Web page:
“The Rookie” meets “Levity.” This blend of two inspirational movies—one light and one dark—names the contours of the 2019 indie film, Bottom of the Ninth.
Thirty-eight-year-old Sonny Stano (Joe Manganiello) emerges from prison 17 years after he accidentally killed another townie. He’s shattered. He wears the weight of guilt. He had been the Bronx’s promising hitter and even signed with the Yankees. Now? Nothing. He’d lost the keys to the kingdom.
Will Stano let himself have a second chance? Because ready or not, a second chance is a-comin’. Stano returns to his mother’s apartment in the Bronx neighborhood he has harmed. While some welcome him home, others make him pay again. His employer is a maddening narcissist. A threatening cop, cousin to Stano’s love interest, warns him off. Even Stano’s parole officer whacks him verbally every chance possible.
But then his old coach arrives. Coach Harris still sees Stano for who he is and for who he can be. This coach (Michael Rispoli) delivers a second chance that seems to be only threatening to the broken protagonist who no longer believes in a life purpose. Come back to baseball, come back to the field. Play ball.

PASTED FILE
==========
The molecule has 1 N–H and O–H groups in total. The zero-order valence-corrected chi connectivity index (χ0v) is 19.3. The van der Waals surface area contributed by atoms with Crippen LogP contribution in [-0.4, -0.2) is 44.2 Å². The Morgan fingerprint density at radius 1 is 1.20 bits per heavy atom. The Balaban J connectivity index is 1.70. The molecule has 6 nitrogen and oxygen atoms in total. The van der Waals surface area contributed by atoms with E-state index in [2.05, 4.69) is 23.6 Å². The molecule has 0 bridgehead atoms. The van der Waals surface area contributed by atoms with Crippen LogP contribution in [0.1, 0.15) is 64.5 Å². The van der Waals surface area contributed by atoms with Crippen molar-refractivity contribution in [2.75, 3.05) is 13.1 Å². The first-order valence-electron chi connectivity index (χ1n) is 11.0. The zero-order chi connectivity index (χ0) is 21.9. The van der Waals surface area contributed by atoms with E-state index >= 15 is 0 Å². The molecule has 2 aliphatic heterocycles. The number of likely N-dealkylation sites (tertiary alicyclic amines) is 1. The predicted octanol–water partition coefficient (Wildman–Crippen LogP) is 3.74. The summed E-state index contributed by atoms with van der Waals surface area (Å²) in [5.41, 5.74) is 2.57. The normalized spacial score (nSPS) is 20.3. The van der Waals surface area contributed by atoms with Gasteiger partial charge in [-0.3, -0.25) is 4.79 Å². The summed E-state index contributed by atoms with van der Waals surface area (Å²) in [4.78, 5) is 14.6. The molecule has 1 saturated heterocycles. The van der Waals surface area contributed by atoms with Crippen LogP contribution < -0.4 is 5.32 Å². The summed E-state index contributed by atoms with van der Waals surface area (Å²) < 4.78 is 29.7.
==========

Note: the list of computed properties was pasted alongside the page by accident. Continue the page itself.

Sofia Vergara, who is married to Manganiello in real life, is Stano’s love interest Angela Ramirez. In the film, Stano calls her “Angel,” and that she is. She’s a lovely character: a single mom who is teaching at Columbia University and taking mighty good care of her daughter. Her nickname confirms it. She’s a good person. There is a refreshing dignity in their relationship and tenderness. I wanted this broken relationship to be repaired.
Local color is rich. The Bronx permeates the story in street scenes, ball fields, skyline, and accents. On one date, Stano takes Angel to the old Yankee Stadium, now Heritage Park. He imagines the stadium’s glory days and teaches her about the ballfield where Lou Gehrig gave his “luckiest man” speech and the likes of Babe Ruth trotted bases.
I had to forgive the movie its opening. It starts in a prison-scene flashback. Camera work isn’t great. I persisted and was rewarded. I would have missed the sparkling scenes this movie offers. Language is prevalent, but always realistic.
A redemptive story, Bottom of the Ninth is fresh. Fresh stars. Fresh locale. Fresh take on broken dreams renewed by love. This worthy, thoughtful indie film is now available on DVD and streaming. (Saban Films)
Enjoyed this article?
Don’t miss this week’s must-read articles:
- Tell A Better Story
- ‘Rebirth’ for a Wisconsin Church
- Book review: A Church Called Tov, by Laura Barringer and Scot McKnight